This week, Jacob Knowles-Smith takes on the 20th century as seen through the cinema lens and the eyes of Julian Fellowes
It is curious that since the first series of Downton Abbey (ITV 1) the BBC has also made an effort to create period dramas set in the 20th, rather than 18th or 19th, century. Have they lost their faith in bonnets? After all, the autumn television is the season for getting people hooked on such comfortable dramas so they can ward off the effects of the waning year. Whatever the reasoning, the 9pm choice on Sunday was between the death, or finale, if you prefer, of Spooks (BBC 1) and the start of the new series of Downton Abbey, I went for the latter, never having watched either before.
On first viewing, the dialogue, both down- and upstairs, seems authentic enough and mercifully light of cliché with wit peppered throughout, particularly in the case of Maggie Smith’s character who is plainly one the main reasons to watch. Together with Hugh Bonneville’s performance at the heart of the show, who unfortunately he had little screen time in this first episode, except a glimmer of greatness whilst having a professional break up with a servant. It’s difficult to know whether there’s enough here to keep one coming back in the week after week – if you don’t really like love stories, there’s little to engage with. Certainly the issue of class struggle hardly plays into it; last year it was decided by the media that people would enjoy seeing the sumptuous sets and how the other ‘half’ live during a recession, but will a second helping prove too much to stomach? After all, “thick and rich” said Samuel Beckett of the cream of society.
Staying with ITV 1 for a moment, the adverts during the new Jonathan Ross Show are, of course, book-ended by sponsor messages – however, one ‘skit’ has the line ‘not funny at all’ in it, which is a potentially dangerous case of word association for Ross’s new venture.
What can be said about More4? Noble attempt – gesture? – to recapture Channel 4’s long-lost association with the higher end of middlebrow and cultural significance? Or graveyard for repeats of the less sensational documentaries made by its parent channel and those dramas they no longer care about (later episodes of The West Wing, for example)?
Probably both; but if Channel 4 doesn’t have the money to produce or buy programmes other than those that have the asses-in-seats potential of Seven Dwarves (if you don’t know, don’t look it up) or The Inbetweeners, then that’s the cycle of ad-revenue power they’re stuck in. Occasionally, however, they do move out from under the shade of the cat house and bring to our attention something significant like Mark Cousins’s 15-part documentary, based upon his book of the same title, The Story of Film: An Odyssey. The first thing to say is that people – critics, mainly – will argue about the merits of Cousins’s delivery ad infinitum and his rising, languid tone can, at times, be distracting but not, surely, enough to deprive him his seat in whatever Valhalla is reserved for documentary makers.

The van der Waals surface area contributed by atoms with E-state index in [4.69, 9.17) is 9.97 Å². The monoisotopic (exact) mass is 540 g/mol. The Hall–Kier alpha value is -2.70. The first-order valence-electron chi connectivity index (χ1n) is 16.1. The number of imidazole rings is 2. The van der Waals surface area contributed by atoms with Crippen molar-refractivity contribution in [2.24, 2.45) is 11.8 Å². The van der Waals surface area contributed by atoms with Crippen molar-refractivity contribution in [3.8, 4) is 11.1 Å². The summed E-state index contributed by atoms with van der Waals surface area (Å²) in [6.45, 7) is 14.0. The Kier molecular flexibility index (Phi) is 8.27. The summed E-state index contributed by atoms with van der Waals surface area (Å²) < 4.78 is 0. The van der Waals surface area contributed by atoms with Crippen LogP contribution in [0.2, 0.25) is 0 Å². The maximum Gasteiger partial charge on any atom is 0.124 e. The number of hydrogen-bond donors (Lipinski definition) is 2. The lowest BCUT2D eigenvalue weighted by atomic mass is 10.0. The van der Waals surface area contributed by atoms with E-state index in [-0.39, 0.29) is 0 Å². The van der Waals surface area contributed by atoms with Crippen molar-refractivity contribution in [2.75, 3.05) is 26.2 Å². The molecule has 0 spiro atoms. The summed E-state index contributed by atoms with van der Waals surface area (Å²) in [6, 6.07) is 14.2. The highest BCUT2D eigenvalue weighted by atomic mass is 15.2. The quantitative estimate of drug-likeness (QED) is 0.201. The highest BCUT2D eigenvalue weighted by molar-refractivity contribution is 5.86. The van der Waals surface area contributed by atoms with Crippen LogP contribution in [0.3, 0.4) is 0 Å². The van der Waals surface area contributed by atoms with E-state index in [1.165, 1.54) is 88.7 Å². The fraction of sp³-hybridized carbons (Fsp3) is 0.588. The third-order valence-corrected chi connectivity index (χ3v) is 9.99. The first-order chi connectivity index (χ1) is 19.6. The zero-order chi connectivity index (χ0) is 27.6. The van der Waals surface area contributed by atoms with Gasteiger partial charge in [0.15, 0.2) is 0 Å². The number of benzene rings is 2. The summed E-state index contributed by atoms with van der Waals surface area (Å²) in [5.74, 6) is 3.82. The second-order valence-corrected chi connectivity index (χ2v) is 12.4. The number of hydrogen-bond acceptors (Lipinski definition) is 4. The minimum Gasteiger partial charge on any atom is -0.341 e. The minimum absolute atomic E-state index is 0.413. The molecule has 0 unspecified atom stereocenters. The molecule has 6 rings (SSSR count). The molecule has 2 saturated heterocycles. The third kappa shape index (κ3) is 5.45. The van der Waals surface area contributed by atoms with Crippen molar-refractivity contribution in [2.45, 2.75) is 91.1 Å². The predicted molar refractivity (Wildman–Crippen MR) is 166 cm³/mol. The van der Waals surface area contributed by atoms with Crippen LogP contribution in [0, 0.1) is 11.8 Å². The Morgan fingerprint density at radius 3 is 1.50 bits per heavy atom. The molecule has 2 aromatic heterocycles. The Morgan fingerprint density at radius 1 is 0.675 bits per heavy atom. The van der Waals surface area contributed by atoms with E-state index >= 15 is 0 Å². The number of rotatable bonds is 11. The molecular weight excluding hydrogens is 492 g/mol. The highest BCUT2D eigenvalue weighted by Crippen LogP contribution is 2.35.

With that safely to one side, something about the series itself: three episodes have aired so far, taking us from the birth of film, to Hollywood in the 20s and the activities of film makers around the world in that, and the proceeding, decade. Cousins guides us through the work of various directors, paints their themes and dreams, and interspaces shots from their pictures with, where possible, images of what the streets and buildings look like today. Is this technique an attempt to demonstrate the timelessness of film or, as in shots of Shanghai, to show that where film starts, capitalist excess follows? Or, perhaps, does it give him time to say what isn’t going on in preceding movie scenes, but rather what the directors were attempting? Either way, he does sometimes have a tendency to spend a little too much time describing what we can plainly see for ourselves. However, this is, arguably, a necessity for the viewer whom hasn’t seen many of the films from around the world. Though, one supposes, many contemporary audiences wouldn’t be very familiar with the work of Chaplin or Keaton. Cousins also shows us scenes from later directors that are inspired by his current period’s film makers but, all too often, these shots are so brief that we have to take his word for it.
But these are minor ‘flaws’ (the bigger problem is that, by virtue of being on More4, the film simply won’t be seen by enough people) and, taken as a whole, The Story of Film is hypnotic and magnificent. With a further 12 weeks of episodes to come, moving next to the birth of sound, as far as this column goes: you ain’t heard nothin’ yet.